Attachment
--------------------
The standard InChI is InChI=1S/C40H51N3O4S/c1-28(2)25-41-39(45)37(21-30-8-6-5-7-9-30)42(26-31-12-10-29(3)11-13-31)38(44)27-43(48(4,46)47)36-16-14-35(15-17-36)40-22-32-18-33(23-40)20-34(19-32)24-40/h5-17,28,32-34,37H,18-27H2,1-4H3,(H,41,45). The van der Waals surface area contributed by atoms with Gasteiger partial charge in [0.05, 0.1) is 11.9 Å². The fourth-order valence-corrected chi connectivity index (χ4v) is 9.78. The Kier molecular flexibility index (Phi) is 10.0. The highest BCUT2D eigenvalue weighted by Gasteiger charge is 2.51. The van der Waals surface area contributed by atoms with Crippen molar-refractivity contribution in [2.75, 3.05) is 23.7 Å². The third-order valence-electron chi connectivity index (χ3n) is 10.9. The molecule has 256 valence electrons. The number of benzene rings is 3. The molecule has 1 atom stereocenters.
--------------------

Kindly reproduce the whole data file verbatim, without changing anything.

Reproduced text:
The standard InChI is InChI=1S/C40H51N3O4S/c1-28(2)25-41-39(45)37(21-30-8-6-5-7-9-30)42(26-31-12-10-29(3)11-13-31)38(44)27-43(48(4,46)47)36-16-14-35(15-17-36)40-22-32-18-33(23-40)20-34(19-32)24-40/h5-17,28,32-34,37H,18-27H2,1-4H3,(H,41,45). The van der Waals surface area contributed by atoms with Gasteiger partial charge in [0.05, 0.1) is 11.9 Å². The fourth-order valence-corrected chi connectivity index (χ4v) is 9.78. The Kier molecular flexibility index (Phi) is 10.0. The highest BCUT2D eigenvalue weighted by Gasteiger charge is 2.51. The van der Waals surface area contributed by atoms with Crippen molar-refractivity contribution in [2.75, 3.05) is 23.7 Å². The third-order valence-electron chi connectivity index (χ3n) is 10.9. The molecule has 256 valence electrons. The number of benzene rings is 3. The molecule has 1 atom stereocenters.